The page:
403 National Parks Service Units to Rid of Bottled Water
A campaign to ban commercial bottled water at all 403 national park service units is on tap at the Delaware Water Gap National Recreation Area.
Actually, organizers of Corporate Accountability International’s “Think Outside the Bottle” campaign are going first to East Stroudsburg University, on Wednesday at 2 p.m., to prime support for their cause. The public is invited to East Brown and Smith streets for a “blind” taste test of local tap water versus bottled water.
“In our experience, people either don’t notice any difference or prefer tap water,” said Rebecca Laden, a New York University student and an intern at Corporate Accountability International.
But much more than taste is at stake in trying to convince the national park and its visitors to kick the bottle habit, said Lauren DeRusha, a campaign spokeswoman. She pointed to economic and environmental reasons not to consume bottled water.
“Part of our goal is challenging corporate water control,” DeRusha said. “Basically the problem is the profit motive.”
International corporations funded by the World Bank promote expensive, privatized water systems in Third World countries, rather than making water available to everyone regardless of ability to pay, she said.
In the U.S. and other advanced economies, private companies value the profit motive over serving people, she said. Consumers pay hundreds of dollars each year for bottled water, and the empty bottles are often the biggest waste problem in national parks.
Water bottle bans are already in place at 75 national park units, according to a Corporate Accountability International website posting.
“As an ecological trust and an environmental role model, when national parks take a stand, that’s the best possible message national parks can make,” DeRusha said. “Park superintendents have told us their biggest ecological problem is bottled water. And it is not a problem with other bottled products.”
Laden and other student organizers also plan to collect petition signatures Wednesday urging Delaware Water Gap National Recreation Area Superintendent John Donahue to seek a conversion away from bottled water. A similar ban will be sought at Valley Forge National Historical Park.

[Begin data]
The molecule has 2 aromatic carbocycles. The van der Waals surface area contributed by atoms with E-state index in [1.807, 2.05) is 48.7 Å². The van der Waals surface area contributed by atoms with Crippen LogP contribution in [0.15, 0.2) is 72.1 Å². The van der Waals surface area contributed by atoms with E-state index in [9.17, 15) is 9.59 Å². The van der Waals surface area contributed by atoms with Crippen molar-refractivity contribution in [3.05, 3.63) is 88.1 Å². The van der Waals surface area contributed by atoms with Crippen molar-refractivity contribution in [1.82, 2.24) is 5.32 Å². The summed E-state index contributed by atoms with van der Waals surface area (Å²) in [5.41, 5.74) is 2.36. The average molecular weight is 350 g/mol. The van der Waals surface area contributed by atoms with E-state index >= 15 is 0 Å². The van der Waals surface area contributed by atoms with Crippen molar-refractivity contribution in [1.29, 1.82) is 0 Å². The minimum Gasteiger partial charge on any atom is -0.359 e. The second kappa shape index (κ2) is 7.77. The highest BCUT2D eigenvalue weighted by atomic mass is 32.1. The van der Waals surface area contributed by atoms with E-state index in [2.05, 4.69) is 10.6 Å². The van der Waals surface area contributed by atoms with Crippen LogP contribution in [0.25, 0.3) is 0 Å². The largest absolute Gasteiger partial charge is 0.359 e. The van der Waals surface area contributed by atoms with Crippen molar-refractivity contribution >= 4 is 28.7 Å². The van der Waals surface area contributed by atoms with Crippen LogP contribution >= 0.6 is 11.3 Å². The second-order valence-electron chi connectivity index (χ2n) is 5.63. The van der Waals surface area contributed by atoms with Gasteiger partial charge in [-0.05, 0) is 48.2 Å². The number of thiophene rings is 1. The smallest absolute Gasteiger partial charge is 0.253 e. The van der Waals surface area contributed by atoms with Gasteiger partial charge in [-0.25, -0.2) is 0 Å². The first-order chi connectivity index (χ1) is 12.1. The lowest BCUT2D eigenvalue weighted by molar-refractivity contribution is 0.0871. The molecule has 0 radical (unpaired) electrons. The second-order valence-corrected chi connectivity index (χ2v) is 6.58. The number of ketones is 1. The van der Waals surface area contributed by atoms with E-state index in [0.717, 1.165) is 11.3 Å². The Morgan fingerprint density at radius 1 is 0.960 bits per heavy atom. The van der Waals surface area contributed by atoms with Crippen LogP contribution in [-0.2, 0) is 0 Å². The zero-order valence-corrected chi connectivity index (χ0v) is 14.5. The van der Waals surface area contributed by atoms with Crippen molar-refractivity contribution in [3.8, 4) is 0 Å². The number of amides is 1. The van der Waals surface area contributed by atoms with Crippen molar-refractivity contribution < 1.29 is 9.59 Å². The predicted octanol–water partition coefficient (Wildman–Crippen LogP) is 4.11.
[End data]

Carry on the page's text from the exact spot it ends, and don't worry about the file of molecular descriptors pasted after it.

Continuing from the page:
“I’m from Bucks County, so Valley Forge and Delaware Water Gap were very close to my heart,” Laden said.
Campaign officials hope to present the petitions to Donahue next week and meet with local park officials on how to provide alternatives to bottled water.
Some Delaware Water Gap facilities already employ alternatives to bottled water, NPS spokeswoman Kathleen Sandt said. Pocono Environmental Education Center doesn’t sell bottled water but has a water filling station and sells reusable water bottles. The Dingmans Campground is transitioning to a filling station.
Peters Valley crafts center and the Mohican Outdoor Center, on the New Jersey side of the park, currently sell bottled water. Sandt was checking late Tuesday on the water policies at the park’s Dingman Falls and Kittatinny Point visitor centers.
The proposed ban isn’t aimed at prohibiting park visitors from bringing bottled water to the park, DeRusha said. It is hoped visitors will opt on their own to stop using bottled water.
“A lot of park-goers are already at that point,” DeRusha said.
Organizers work with park officials to establish stand-alone and wall-unit water bottle refill stations, either indoors or outside. Hikers, canoeists and other park users fill up with their own containers or buy containers from park vendors.
The vendors are banned from selling bottled water but often sell cheap, and higher-priced keepsake reusable bottles promoting the park, DeRusha said.
Written educational materials are made available to the public explaining the program.
Water refill stations can be installed easily and economically, she said. Vendors often find that they earn as much or more revenue selling the reusable bottles, said DeRusha.